Spawning Processes From Build

Table of Contents

It is possible to spawn a process from a build and have that process live longer than the build itself. For example, perhaps the build launches a new application server with the result of the build. In older releases, the build often did not terminate. Instead, the specific step (such as the shell script, Ant, or Maven) terminates but the build itself does not terminate.

Jenkins detects this situation and, instead of blocking indefinitely, prints out a warning and terminates the build.


This happens because of how file descriptors are used between processes in a build. Jenkins and the child process are connected by three pipes ('stdin', 'stdout`, and stderr.) This allows Jenkins to capture the output from the child process. The child process may write a lot of data to the pipe and quit immediately after that, so Jenkins waits for end-of-file (EOF) to be sure that it has drained the pipes before it terminates the build.

Whenever a process terminates, the operating system closes all the file descriptors it owned. So, even if the process did not close stdout and stderr, Jenkins gets end of file (EOF).

The complication happens when those file descriptors are inherited by other processes. Let’s say the child process forks another process to the background. The background process (which is actually a daemon) inherits all the file descriptors of the parent, including the writing side of the s`tdout` ad stderr pipes that connect the child process and Jenkins. If the daemon forgets to close them, Jenkins does not get EOF for pipes even when the child process exits, because the daemon still has those descriptors open. This is how this problem happens.

A daemon should close all file descriptors to avoid such issues but some daemons do not follow the rule. You can mitigate this problem with various workarounds.


On Unix, you can use a wrapper like this to make the daemon behave. For example:

daemonize -E BUILD_ID=dontKillMe /path/to/your/command

In a Jenkins Pipeline, use JENKINS_NODE_COOKIE instead of BUILD_ID

Note that this will set the BUILD_ID environment variable for the process being spawned to something other than the current BUILD_ID. Or you can start jenkins with -Dhudson.util.ProcessTree.disable=true - see long running agent process for details.

On Windows, use the 'at' command to launch a process in the background. For example:

<scriptdef name="get-next-minute" language="beanshell">
  <attribute name="property" />

  date = new java.text.SimpleDateFormat("HH:mm")
    .format(new Date(System.currentTimeMillis() + 60000));
  project.setProperty(attributes.get("property"), date);

<get-next-minute property="next-minute" />
<exec executable="at">
  <arg value="${next-minute}" />
  <arg value="/interactive" />
  <arg value="${jboss.home}\bin\run.bat" />

Another similar workaround on Windows is to use a wrapper script and launch your program through it:

// antRunAsync.js - Wrapper script to run an executable detached in the
// background from Ant's <exec> task.  This works by running the executable
// using the Windows Scripting Host WshShell.Run method which doesn't copy
// the standard filehandles stdin, stdout and stderr. Ant finds them closed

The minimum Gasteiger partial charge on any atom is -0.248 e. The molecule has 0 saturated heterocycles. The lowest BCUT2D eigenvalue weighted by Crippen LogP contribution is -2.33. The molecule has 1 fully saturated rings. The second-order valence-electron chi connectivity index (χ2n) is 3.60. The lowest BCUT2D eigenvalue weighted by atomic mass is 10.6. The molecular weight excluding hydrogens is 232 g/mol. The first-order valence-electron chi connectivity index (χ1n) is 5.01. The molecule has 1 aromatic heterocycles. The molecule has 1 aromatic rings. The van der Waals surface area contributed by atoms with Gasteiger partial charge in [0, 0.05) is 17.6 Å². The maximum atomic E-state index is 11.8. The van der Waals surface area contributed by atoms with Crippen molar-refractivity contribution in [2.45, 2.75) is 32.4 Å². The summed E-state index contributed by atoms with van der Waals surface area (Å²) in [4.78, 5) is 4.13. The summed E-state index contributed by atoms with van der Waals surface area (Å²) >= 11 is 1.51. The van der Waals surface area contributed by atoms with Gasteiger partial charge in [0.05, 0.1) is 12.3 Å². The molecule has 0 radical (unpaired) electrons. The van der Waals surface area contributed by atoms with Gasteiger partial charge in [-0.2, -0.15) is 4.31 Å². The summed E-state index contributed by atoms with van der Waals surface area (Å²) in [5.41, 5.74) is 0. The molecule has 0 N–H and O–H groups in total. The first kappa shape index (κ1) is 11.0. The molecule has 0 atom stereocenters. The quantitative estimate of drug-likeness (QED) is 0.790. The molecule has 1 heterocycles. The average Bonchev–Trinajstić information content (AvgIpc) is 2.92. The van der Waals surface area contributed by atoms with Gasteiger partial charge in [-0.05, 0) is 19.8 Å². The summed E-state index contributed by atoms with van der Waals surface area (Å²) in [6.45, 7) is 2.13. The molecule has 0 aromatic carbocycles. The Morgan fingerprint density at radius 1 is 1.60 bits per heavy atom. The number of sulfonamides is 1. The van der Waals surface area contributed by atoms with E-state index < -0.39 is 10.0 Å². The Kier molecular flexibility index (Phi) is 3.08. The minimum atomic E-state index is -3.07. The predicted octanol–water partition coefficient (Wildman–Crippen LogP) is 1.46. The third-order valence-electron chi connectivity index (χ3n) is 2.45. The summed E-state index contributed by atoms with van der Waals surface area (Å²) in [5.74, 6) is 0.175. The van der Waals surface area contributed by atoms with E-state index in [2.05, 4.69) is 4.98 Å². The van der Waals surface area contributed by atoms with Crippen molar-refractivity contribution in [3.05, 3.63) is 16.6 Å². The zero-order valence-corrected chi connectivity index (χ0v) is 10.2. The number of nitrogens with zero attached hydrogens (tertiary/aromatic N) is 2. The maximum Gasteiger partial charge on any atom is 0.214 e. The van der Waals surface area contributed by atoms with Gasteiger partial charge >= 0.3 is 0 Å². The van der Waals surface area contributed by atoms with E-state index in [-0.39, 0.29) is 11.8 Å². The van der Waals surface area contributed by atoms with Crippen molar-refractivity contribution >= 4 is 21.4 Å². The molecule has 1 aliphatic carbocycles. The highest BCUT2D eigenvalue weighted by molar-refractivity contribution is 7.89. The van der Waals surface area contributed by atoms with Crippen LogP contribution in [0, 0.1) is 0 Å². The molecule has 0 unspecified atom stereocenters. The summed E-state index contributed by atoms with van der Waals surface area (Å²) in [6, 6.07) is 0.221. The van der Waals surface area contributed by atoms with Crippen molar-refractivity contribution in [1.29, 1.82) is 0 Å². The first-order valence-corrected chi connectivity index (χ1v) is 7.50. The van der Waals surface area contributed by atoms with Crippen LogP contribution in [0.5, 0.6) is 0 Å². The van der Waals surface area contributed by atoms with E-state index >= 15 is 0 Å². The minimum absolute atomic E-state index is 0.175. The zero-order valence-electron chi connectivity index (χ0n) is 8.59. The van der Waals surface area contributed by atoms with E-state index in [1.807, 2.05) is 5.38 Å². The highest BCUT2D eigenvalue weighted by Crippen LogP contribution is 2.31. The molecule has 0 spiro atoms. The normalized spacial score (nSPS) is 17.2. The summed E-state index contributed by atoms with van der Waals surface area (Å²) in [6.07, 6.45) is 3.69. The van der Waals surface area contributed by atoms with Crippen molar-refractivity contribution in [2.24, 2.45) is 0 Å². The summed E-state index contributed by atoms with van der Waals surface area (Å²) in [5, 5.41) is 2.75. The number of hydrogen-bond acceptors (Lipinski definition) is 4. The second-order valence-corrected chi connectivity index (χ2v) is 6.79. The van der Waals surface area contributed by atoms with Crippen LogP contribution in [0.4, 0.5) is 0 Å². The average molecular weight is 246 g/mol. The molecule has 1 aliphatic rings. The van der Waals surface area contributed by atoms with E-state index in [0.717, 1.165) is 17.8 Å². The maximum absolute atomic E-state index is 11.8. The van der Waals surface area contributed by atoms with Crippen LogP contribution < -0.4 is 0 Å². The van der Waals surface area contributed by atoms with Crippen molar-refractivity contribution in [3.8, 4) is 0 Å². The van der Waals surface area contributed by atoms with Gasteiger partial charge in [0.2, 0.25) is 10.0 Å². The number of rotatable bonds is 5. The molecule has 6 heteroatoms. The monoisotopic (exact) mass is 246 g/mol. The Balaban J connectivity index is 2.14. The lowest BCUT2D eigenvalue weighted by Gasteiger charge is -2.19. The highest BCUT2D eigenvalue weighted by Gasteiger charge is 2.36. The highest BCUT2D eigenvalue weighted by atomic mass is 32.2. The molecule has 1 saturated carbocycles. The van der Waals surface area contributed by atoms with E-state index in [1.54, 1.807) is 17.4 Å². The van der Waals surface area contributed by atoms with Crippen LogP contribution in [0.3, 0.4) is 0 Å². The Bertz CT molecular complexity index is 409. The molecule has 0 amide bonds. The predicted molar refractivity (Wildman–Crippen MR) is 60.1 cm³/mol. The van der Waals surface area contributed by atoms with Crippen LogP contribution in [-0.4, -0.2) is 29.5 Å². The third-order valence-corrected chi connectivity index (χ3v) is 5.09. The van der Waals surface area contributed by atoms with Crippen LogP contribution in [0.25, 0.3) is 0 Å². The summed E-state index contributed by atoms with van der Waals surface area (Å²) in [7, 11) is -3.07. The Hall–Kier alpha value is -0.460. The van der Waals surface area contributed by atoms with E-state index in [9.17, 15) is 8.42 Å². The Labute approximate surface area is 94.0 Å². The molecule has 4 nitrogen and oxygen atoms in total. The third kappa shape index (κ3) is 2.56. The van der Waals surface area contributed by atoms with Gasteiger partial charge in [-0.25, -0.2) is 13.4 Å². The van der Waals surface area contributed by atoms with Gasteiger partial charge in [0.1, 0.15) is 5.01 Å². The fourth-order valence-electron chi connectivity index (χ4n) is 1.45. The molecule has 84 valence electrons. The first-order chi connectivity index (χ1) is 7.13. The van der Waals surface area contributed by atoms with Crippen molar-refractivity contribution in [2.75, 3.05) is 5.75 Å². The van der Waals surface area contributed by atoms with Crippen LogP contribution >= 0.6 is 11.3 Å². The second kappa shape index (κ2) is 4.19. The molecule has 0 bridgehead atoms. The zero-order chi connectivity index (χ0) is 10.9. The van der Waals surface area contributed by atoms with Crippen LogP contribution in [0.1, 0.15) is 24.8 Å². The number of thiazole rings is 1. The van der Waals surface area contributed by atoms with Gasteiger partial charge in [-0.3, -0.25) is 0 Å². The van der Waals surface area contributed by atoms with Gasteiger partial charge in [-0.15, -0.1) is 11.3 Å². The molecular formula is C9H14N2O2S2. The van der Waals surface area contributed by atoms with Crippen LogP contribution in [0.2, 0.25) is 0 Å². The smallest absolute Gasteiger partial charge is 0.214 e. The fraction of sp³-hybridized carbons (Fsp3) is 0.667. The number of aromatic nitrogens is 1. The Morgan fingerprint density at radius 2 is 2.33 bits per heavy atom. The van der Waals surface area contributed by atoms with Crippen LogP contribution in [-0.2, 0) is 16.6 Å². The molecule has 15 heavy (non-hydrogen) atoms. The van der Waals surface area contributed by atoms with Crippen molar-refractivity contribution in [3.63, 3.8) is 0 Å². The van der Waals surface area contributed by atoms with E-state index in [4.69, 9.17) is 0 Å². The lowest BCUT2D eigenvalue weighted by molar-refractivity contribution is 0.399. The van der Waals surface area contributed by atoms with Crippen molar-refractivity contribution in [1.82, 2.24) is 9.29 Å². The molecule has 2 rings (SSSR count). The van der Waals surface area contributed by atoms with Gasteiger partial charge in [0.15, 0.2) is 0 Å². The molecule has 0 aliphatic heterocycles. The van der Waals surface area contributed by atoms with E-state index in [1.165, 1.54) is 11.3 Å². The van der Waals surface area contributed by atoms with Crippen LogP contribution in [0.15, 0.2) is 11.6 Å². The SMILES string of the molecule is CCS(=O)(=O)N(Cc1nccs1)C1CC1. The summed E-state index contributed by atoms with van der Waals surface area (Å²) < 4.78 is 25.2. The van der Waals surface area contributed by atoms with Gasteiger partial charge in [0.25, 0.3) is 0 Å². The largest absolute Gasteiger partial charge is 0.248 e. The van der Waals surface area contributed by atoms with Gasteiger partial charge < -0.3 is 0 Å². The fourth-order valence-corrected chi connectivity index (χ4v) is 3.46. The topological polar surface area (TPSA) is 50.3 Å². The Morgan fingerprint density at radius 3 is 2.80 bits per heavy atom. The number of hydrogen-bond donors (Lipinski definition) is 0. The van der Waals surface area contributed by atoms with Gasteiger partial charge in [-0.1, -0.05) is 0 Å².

// and doesn't wait for the program to exit.
// requirements:
//   Windows Scripting Host 1.0 or better.  This is included with Windows
//   98/Me/2000/XP.  Users of Windows 95 or Windows NT 4.0 need to download
//   and install WSH support from
// usage:
// <exec executable="cscript.exe">
//   <env key="ANTRUN_TITLE" value="Title for Window" />  <!-- optional -->
//   <env key="ANTRUN_OUTPUT" value="output.log" />  <!-- optional -->
//   <arg value="//NoLogo" />
//   <arg value="antRunAsync.js" />  <!-- this script -->
//   <arg value="real executable" />
// </exec>

var WshShell = WScript.CreateObject("WScript.Shell");
var exeStr = "%comspec% /c";
var arg = "";
var windowStyle = 1;
var WshProcessEnv = WshShell.Environment("PROCESS");
var windowTitle = WshProcessEnv("ANTRUN_TITLE");
var outputFile = WshProcessEnv("ANTRUN_OUTPUT");
var OS = WshProcessEnv("OS");
var isWindowsNT = (OS == "Windows_NT");

// On Windows NT/2000/XP, specify a title for the window.  If the environment
// variable ANTRUN_TITLE is specified, that will be used instead of a default.
if (isWindowsNT) {
  if (windowTitle == "")
     windowTitle = "Ant - " + WScript.Arguments(i);
  exeStr += "title " + windowTitle + " &&";

// Loop through arguments quoting ones with spaces
for (var i = 0; i < WScript.Arguments.count(); i++) {
  arg = WScript.Arguments(i);
  if (arg.indexOf(' ') > 0)
    exeStr += " \"" + arg + "\"";
    exeStr += " " + arg;

// If the environment variable ANTRUN_OUTPUT was specified, redirect
// output to that file.
if (outputFile != "") {
  windowStyle = 7;  // new window is minimized
  exeStr += " > \"" + outputFile + "\"";
  if (isWindowsNT)
    exeStr += " 2>&1";

// WScript.Echo(exeStr);
// WshShell.Run(exeStr);
WshShell.Run(exeStr, windowStyle, false);
<exec executable="cscript.exe">
   <env key="ANTRUN_TITLE" value="Title for Window" />  <!-- optional -->
   <env key="ANTRUN_OUTPUT" value="output.log" />  <!-- optional -->
   <arg value="//NoLogo" />
   <arg value="antRunAsync.js" />  <!-- this script -->
   <arg value="real executable" />

Another workaround for Windows is to schedule a permanent task and force running it from the Ant script. For example, run the command:

"C:\Program Files\Apache Software Foundation\Tomcat 6.0\bin\startup.bat"

Note, that ONSTART can be replaced with ONCE if you do not want to keep Tomcat running. Add the following code to your Ant script:

<exec executable="SCHTASKS">
    <arg value="/Run"/>
    <arg value="/TN"/>
    <arg value="Tomcat"/>

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